There is an urgent need to prioritise health resources and services to support the sexual health and wellbeing of transgender (‘trans’) and gender diverse people.
A new report from the Kirby Institute at UNSW Sydney, found that more than half of trans and gender diverse people who participated in the survey had experienced sexual violence or coercion. That’s a rate four times higher than the general Australian population.
The survey also found that less than half of people who experienced sexual violence or coercion reported it to someone or otherwise sought help.
“This important study highlights a need for policy, procedure and practice in Australian sexual assault services to be more visible, inclusive and responsive to the needs of trans and gender diverse people,” says Eleanor Freedman from the Northern Sydney Sexual Assault Service.
Less than half experienced inclusive sexual health care
The survey also found high rates of marginalisation when accessing care related to sexual health.
“Less than half of our participants said they’d experienced inclusive and respectful care for sexual health. Importantly, less positive experiences in care were associated with lower testing rates for sexually transmissible infections amongst sexually active participants,” says Teddy Cook, from the Kirby Institute and Trans & Gender Health Equity for ACON.
“Providers of sexual health care need to better understand the broad spectrum of gender diversity, and must not make assumptions about their patients’ genders, bodies, sexual orientations or sexual partners,” he says.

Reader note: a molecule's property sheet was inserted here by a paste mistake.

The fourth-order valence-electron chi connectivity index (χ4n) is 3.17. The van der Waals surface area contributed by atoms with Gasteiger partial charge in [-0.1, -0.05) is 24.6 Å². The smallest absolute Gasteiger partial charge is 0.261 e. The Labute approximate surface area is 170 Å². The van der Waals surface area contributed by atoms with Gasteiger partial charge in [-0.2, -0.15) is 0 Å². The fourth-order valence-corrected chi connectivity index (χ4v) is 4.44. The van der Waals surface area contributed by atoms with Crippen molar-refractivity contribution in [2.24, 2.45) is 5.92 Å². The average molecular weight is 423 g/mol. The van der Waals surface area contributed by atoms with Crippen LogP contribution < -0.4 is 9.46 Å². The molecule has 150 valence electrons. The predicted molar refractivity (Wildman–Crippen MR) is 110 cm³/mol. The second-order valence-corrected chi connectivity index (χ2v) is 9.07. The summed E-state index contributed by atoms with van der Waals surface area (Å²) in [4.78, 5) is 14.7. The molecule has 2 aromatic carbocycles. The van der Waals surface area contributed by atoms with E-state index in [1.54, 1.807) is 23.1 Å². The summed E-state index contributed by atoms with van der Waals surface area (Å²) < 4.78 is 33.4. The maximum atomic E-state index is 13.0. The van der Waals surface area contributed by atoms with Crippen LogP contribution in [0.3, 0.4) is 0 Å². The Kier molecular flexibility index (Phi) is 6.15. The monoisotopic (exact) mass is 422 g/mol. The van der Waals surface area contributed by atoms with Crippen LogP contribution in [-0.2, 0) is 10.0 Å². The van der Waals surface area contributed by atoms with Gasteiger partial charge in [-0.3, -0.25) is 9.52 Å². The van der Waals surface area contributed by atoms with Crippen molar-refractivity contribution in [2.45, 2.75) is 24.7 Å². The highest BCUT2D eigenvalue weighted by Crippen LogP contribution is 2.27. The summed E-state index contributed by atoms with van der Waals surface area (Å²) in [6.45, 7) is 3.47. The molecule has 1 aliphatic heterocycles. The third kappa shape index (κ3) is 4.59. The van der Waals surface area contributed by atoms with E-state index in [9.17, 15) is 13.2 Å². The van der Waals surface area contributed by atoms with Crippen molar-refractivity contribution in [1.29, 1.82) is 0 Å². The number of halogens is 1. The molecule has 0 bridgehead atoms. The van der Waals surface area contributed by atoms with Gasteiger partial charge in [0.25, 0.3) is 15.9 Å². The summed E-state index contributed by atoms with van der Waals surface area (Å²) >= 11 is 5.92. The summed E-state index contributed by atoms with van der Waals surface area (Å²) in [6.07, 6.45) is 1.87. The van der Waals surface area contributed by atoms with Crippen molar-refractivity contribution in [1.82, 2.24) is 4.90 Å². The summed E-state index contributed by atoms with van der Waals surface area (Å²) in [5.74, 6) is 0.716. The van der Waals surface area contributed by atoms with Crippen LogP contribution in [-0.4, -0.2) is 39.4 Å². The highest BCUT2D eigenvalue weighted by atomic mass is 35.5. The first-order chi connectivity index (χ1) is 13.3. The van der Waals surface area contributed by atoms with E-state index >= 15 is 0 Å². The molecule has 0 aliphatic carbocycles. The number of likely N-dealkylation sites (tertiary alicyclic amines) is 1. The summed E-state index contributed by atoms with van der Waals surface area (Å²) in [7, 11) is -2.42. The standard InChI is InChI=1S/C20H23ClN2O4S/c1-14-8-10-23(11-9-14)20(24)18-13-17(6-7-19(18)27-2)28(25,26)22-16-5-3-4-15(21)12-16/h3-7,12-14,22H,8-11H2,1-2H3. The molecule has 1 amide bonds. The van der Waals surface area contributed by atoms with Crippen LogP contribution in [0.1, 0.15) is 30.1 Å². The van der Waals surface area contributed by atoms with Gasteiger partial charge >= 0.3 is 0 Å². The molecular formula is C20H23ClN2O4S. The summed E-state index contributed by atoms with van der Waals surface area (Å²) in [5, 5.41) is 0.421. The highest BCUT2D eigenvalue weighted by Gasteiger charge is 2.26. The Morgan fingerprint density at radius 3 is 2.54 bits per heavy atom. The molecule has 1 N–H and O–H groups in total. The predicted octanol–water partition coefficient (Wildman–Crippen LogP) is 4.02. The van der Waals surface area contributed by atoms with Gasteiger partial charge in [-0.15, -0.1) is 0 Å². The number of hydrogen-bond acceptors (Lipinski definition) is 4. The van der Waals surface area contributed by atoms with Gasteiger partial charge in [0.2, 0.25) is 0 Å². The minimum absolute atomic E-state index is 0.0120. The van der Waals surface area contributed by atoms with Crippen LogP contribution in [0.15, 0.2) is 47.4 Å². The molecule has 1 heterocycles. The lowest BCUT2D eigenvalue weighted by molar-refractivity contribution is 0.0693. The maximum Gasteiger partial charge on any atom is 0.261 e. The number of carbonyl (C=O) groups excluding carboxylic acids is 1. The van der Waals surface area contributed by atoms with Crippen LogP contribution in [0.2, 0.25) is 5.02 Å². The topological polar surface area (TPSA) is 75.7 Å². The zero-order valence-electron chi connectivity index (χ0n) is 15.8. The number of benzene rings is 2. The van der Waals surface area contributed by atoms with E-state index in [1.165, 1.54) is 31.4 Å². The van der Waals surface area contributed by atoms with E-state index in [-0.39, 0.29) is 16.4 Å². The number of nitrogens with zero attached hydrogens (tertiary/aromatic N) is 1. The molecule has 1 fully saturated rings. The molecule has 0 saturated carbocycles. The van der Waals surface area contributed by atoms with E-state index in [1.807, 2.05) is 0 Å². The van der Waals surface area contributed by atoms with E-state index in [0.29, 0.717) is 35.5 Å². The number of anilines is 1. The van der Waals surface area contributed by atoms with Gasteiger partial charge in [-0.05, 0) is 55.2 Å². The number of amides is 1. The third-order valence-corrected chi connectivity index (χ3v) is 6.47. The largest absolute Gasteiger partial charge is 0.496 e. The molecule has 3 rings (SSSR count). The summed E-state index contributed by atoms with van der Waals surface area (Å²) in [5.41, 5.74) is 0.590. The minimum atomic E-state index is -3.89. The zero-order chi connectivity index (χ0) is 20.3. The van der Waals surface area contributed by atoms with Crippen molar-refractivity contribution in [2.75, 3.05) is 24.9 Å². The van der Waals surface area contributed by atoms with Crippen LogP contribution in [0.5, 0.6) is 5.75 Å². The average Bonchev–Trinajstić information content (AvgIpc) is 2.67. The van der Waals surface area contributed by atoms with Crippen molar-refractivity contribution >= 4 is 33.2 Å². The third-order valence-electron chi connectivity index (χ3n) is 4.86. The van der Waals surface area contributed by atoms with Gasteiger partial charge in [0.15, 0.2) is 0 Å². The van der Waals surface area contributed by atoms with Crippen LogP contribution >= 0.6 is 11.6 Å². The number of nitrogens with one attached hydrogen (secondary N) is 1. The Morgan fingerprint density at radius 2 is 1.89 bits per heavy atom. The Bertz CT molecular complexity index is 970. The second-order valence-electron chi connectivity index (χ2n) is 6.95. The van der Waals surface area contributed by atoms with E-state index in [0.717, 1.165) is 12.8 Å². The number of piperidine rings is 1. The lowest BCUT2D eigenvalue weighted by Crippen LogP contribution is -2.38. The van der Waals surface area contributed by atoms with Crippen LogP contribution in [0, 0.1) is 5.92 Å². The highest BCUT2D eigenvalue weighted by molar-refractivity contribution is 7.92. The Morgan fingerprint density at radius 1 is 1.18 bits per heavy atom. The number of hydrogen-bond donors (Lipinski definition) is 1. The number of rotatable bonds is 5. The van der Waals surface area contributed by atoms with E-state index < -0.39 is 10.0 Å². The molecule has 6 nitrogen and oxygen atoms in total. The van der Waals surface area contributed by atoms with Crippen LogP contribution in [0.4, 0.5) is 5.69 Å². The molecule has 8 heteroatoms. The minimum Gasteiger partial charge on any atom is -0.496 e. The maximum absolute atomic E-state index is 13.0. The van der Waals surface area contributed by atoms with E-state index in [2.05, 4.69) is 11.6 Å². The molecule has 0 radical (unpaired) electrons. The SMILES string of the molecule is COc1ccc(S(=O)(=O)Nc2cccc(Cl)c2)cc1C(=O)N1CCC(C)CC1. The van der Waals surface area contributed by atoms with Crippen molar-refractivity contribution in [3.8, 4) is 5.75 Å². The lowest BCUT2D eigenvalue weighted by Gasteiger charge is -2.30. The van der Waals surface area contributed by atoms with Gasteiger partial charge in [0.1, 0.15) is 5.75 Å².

The survey also revealed a number of practices that place trans and gender diverse people at particular risk of HIV and other sexually transmissible infections.
“Only half of our participants reported having a recent sexual health screen and the majority reported inconsistent condom use with casual partners,” says Cook. “These factors, along with poor experiences in care related to sexual health, can heighten vulnerability to HIV and other STIs.”
The largest study of trans and gender diverse people to date
The survey collected data from more than 1,500 participants, the largest study of trans and gender diverse people to have been conducted in Australia to date.
It was the first national study designed to examine sexual health and wellbeing among trans and gender diverse people, and it was conducted in close collaboration with community partners.
Survey participants were asked a diverse array of questions about topics related to their sexual health and wellbeing, including dating, sex, sexual health care, sexual violence and coercion, pleasure, relationship satisfaction and marriage.
“While some of the survey results are deeply concerning, we also found that many trans and gender diverse people lead happy sexual and romantic lives,” says another study investigator Shoshana Rosenberg.
“Trans and gender diverse people engage in a wide range of sexual practices, we get married and divorced, look for sex and love online and offline, and form partnerships with people of all genders. In this way, we are quite like the rest of Australia.”
Rosenberg went on to say: “Australia’s sexual health policies, guidelines and services require a lot of work to improve health in this domain. Sexual health is a key factor in our overall health and wellbeing, which is why it is great that, for the first time, we have data to guide this important work.”
Read the report here.
This article was first published on Australia’s Science Channel, the original news platform of The Royal Institution of Australia.
Originally published by Cosmos as Disrespectful health care for trans people
The latest and best news from the University of New South Wales.
Read science facts, not fiction...
There’s never been a more important time to explain the facts, cherish evidence-based knowledge and to showcase the latest scientific, technological and engineering breakthroughs. Cosmos is published by The Royal Institution of Australia, a charity dedicated to connecting people with the world of science. Financial contributions, however big or small, help us provide access to trusted science information at a time when the world needs it most. Please support us by making a donation or purchasing a subscription today.